Autumn Tale

Friday July 23, 1999

     Though you wouldn't know it from Hollywood's kids 'r us obsessions, directors actually can improve as they advance in age. The droll and delicious "Autumn Tale" is the 22nd feature in 79-year-old writer-director Eric Rohmer's four-decade career, and besides being one of his wisest and most enjoyable films, it also has the light-fingered vigor and panache more chronologically youthful directors are not always able to muster.
     Rohmer, along with Jean-Luc Godard, Francois Truffaut and Claude Chabrol, is one of the New Wave directors who revolutionized French film starting in the late 1950s. Over the years, he's made such favorites as "My Night at Maud's," "Claire's Knee," "Chloe in the Afternoon" and "Pauline at the Beach," all marked, as "Autumn Tale" is, by elegant, character-driven plots as carefully worked out as intricate mathematical proofs.
     Mostly, as those films indicate, Rohmer's work has focused on the male fascination with (invariably) younger women. Recently, however, not only have Rohmer's titles gotten simpler ("Autumn Tale" was preceded by "Summer's Tale," "Winter's Tale" and "Tale of Springtime," all part of his decade-long "Tales of the Four Seasons" series), but he has tended to see things more from the female point of view.
     "Autumn Tale" is also unusual for Rohmer because it's involved with women "of a certain age," focusing on the romantic difficulties of a 45-year-old widow and the increasingly frenetic efforts of the well-intentioned but misguided friends who try to help her.
     Rohmer has retained not only the assurance that comes with great experience, but also his marvelous sense of character. It's a pleasure to have a writer-director who understands people so well; his sense of how the combination of good intentions and faulty judgment can land us in a terrible mess is both compassionate and exact.
     More than anything, Rohmer's people love to talk. Passionate about their own thoughts and ideas (though not necessarily anyone else's), these formidably articulate individuals analyze, reflect on and consider everything they do--not once but several times--all to magnificent effect.
     The main talkers are two longtime friends living in the Cote du Rhone region of southern France: Magali (Beatrice Romand, who debuted in 1970's "Claire's Knee") and her closest confident, Isabelle (Marie Riviere, also in Rohmer's acting stable). Happily married Isabelle is dealing with her daughter's impending wedding, while Magali, a bit estranged from both her grown children, devotes herself to the winery left her by her parents.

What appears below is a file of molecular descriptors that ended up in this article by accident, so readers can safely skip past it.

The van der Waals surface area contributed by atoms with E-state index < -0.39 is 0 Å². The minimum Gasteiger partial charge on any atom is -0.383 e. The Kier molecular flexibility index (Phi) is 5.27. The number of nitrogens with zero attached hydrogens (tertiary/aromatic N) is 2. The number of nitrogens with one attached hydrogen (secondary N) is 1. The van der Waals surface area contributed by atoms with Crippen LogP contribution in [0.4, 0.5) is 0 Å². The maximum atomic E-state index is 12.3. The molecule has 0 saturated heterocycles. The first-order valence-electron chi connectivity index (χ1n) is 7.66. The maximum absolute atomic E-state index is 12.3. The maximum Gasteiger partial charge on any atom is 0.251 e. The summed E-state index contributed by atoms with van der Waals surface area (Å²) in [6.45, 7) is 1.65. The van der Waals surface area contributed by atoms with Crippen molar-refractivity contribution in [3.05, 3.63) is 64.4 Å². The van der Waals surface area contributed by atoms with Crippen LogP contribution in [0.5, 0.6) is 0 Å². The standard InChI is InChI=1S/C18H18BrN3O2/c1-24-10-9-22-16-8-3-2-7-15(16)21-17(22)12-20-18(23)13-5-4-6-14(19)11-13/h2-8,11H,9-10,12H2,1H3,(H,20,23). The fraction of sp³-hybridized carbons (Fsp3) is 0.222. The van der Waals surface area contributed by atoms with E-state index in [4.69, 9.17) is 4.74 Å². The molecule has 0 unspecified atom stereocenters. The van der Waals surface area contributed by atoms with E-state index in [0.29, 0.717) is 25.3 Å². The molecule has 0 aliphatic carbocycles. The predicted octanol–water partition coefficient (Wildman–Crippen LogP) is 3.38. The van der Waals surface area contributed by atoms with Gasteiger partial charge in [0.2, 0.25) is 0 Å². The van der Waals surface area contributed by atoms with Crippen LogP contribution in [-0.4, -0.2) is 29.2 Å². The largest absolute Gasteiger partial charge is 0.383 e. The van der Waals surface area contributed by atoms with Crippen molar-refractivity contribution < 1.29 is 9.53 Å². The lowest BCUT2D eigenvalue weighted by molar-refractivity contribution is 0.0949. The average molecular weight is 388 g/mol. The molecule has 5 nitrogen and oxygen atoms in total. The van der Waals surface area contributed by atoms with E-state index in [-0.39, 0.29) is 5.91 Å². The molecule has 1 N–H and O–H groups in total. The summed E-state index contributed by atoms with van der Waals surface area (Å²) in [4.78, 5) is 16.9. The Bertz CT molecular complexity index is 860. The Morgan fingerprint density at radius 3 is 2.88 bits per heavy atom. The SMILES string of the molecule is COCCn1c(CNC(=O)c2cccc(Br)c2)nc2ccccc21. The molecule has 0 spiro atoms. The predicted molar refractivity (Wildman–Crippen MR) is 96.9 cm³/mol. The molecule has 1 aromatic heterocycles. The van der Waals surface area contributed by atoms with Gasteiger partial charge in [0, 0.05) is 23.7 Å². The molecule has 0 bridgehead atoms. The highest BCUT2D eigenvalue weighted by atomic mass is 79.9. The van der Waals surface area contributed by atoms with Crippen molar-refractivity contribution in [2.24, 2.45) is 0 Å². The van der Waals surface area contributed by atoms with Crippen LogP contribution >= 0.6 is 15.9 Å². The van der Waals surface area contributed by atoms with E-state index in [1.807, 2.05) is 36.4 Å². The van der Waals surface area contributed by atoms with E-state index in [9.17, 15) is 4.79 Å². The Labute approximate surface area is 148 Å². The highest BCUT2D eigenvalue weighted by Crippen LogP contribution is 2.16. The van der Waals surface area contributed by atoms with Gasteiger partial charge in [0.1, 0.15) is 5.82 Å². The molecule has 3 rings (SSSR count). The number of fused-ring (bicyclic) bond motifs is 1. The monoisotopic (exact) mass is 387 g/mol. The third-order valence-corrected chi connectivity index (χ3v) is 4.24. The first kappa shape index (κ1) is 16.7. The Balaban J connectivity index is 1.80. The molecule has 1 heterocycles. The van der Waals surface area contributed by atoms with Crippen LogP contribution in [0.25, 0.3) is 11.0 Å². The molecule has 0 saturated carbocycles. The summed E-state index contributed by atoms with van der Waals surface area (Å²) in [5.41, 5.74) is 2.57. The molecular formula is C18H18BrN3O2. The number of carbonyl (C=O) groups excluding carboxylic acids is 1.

An early scene of these two women walking and talking among Magali's plantings illustrates the subtlety of Rohmer's approach. Nominally nothing of substance is discussed as the two women wander aimlessly amid the vines, but, in fact, everything we need to know about both of them, about Magali's forthrightness and stubborn candor as well as Isabelle's flighty, not quite practical nature, is gracefully revealed, as is the intimacy they share.
     Chatting later in the farmhouse, Magali reveals that while she would like to have a man in her life, she's all but given up on the idea as impossible. "It's the hardest thing of all," she explains. "At my age, it's easier to find buried treasure!" Prospects are even more unlikely in her case because, as Magali is the first to admit, "I need to meet a man but I refuse to do anything about it."
     Undaunted, Isabelle, who owns a bookstore, forms a plan to help her friend out. Not only does she place a misleading personal ad ("Fun-loving, lively, sociable") in Magali's name in the local newspaper, she also decides, in an excess of comradely zeal combined with a desire to bring a little flirtation into her own life, to impersonate her friend and test-date Gerald (Alain Libolt), the most likely of the candidates, herself.
     Also for personal reasons, someone else is simultaneously trying to act as matchmaker for Magali. The beautiful young Rosine (Alexia Portal) is nominally the girlfriend of Magali's son Leo, but her strongest emotional attachment is to Magali.
     Young though she is, Rosine has romantic complications of her own. She's trying to get over a love affair with her insufferable college philosophy professor Etienne (Didier Sandre). Ignoring his obsession with young women, she thinks that if she's successful in hooking him up with Magali, she'll have succeeded in killing two birds with the same stone.
     These romantic shenanigans are all the more appealing because Rohmer understands that when adults are involved with affairs of the heart, their nominal maturity often disappears, leaving them as shy, awkward and accident-prone as the most love-struck teenager. When you're going out on a first date, it's always high school in your mind.
     With his characters hatching more and more complicated schemes, Rohmer delights in revealing how we inevitably complicate our lives simply by being human. When Isabelle writes in her personal ad that what's wanted is a man "interested in moral as well as physical beauty," she could be describing this consummate filmmaker just as easily as Magali's imaginary dream date.

Autumn Tale, 1999. PG, for mild thematic elements. A Les films du Losange production, with the participation of Canal+, Sofimka, Rhone-Alpes Cinema, released by October Films/USA Films. Director Eric Rohmer. Producers Francoise Etchegary, Margaret Menegoz, Eric Rohmer. Screenplay Eric Rohmer. Cinematographer Diane Baratier. Editor Mary Stephen. Words and Music Claude Marti, Gerard Pansanel, Pierre Peyras, Antonello Salis. Sound Pascal Ribier. Running time: 1 hour, 52 minutes. Marie Riviere as Isabelle. Beatrice Romand as Magali. Alain Libolt as Gerald. Didier Sandre as Etienne. Alexia Portal as Rosine. Stephane Darmon as Leo.

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